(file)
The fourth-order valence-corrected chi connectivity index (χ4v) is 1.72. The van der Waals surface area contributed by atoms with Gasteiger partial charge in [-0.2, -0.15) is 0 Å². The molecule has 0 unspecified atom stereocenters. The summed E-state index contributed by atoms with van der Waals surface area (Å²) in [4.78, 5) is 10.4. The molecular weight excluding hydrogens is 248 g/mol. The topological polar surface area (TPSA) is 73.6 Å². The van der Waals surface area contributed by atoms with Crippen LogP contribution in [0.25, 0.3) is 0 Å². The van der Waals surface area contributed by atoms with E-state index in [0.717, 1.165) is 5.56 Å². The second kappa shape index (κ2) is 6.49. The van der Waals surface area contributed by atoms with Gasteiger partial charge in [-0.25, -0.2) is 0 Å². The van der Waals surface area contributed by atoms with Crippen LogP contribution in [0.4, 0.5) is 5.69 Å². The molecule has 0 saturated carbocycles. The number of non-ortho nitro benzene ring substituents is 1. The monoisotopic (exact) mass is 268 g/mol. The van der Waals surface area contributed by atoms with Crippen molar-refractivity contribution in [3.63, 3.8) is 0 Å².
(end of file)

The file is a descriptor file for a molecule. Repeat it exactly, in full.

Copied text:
The fourth-order valence-corrected chi connectivity index (χ4v) is 1.72. The van der Waals surface area contributed by atoms with Gasteiger partial charge in [-0.2, -0.15) is 0 Å². The molecule has 0 unspecified atom stereocenters. The summed E-state index contributed by atoms with van der Waals surface area (Å²) in [4.78, 5) is 10.4. The molecular weight excluding hydrogens is 248 g/mol. The topological polar surface area (TPSA) is 73.6 Å². The van der Waals surface area contributed by atoms with Crippen LogP contribution in [0.25, 0.3) is 0 Å². The van der Waals surface area contributed by atoms with E-state index in [0.717, 1.165) is 5.56 Å². The second kappa shape index (κ2) is 6.49. The van der Waals surface area contributed by atoms with Gasteiger partial charge in [-0.25, -0.2) is 0 Å². The van der Waals surface area contributed by atoms with Crippen LogP contribution in [0.4, 0.5) is 5.69 Å². The molecule has 0 saturated carbocycles. The number of non-ortho nitro benzene ring substituents is 1. The monoisotopic (exact) mass is 268 g/mol. The van der Waals surface area contributed by atoms with Crippen molar-refractivity contribution in [3.63, 3.8) is 0 Å².